Listen and Pay Attention
Bidding at an auction can be fast paced and often an item is sold for an extremely low price before you know what is happening. A trip to the bathroom once cost me a very nice refined Black Pine that was worth a few hundred bucks, it sold for 20 dollars. I’ll wet my pants before that happens again.
Be A Good Sport
Never brag about the steal you got at the auction while you are there. The person who I got the five yews from for a dollar each came up to me just sick because he spent a long time digging them up. I simply agreed with him and stated that I couldn’t believe how cheap they went for, what a shame no one could see the potential.
Thank every seller you bought from and be sure to mention how grateful you are that they brought such nice material to sell. Always mention how much the club benefits from their efforts.
Dancing on the table tops while laughing like a maniac is not recommended.
This year I set an auction budget of a price that I won’t mention yet, instead I’ll share my purchases with you and let you guess the total amount spent.
Here are my purchases…
And that completes the purchases I made at our annual club action. I came well within my initial set budget and obtained some of the items I wanted as well as a few that should pay for this trip when sold. Total price for all items shown above came below $175.00.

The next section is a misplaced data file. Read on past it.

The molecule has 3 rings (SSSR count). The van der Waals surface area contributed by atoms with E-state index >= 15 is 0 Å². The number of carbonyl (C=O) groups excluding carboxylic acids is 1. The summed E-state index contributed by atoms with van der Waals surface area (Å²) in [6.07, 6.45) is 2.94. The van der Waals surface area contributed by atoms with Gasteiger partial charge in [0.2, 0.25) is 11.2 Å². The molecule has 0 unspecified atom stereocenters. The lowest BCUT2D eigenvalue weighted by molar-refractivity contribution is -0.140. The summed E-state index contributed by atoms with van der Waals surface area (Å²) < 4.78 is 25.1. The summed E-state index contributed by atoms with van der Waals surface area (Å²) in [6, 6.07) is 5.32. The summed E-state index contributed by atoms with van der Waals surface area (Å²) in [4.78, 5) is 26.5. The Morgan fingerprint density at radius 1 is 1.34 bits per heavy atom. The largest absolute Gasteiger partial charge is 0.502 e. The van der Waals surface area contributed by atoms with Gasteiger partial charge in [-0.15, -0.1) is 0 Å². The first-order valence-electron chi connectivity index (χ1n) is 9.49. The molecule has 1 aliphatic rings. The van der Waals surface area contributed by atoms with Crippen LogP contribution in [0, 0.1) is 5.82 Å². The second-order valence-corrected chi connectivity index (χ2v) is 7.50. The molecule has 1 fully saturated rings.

In the next section, I will explain how I sell at these auctions and the logic behind my methods. This knowledge not only helps me to get rid of stock and materials that I have no use for personally, but also puts money back into my pocket that I use to cover other bonsai expenses.
So you have a few items laying around that you have no need for or your better half has been begging you to clear out enough room in the yard so they can at least see a few blades of grass. Maybe you have a few trees that you can not see a future for or more cuttings and young stock than an Arbor Day rally.
Your club auction is a excellent place to sell these items while spending some time with local bonsaist as well as helping out your club by donating a percentage of your proceeds to it.
Some tips for you from my personal experiences at auctions.
- Wash and oil your pots, the better they look on the block, the more people will bid for them.
- Give your trees a light trimming. This is not the time to hard prune but taking the long shoots off to refine the silhouette will make the tree more attractive.
- Weed your soil and put a fresh topping of soil on top of the old crusty stuff.
- Place a label in the pot listing species and common name as well as the last date it was potted. Any history of the tree will also be appreciated by the new owner.
- Place a label inside of empty pots naming the maker and history if known.
- Stay away from grouping items together unless they are a match set usually sold together. Group items tend to bring lower prices for each item than if sold separately.
- Talk to the buyers and let them know all you know about the item they bought, congratulate them and thank them.
Following the above guidelines will not only bring in greater bids for your items but also give you a reputation as a neat, organized bonsaist who takes great care of his trees and stuff. This will automatically raise the value in the future of anything you sell.
One other tip… Get on the mailing lists and join other clubs in your area if you can. This can increase the number of auctions you can shop or sell at.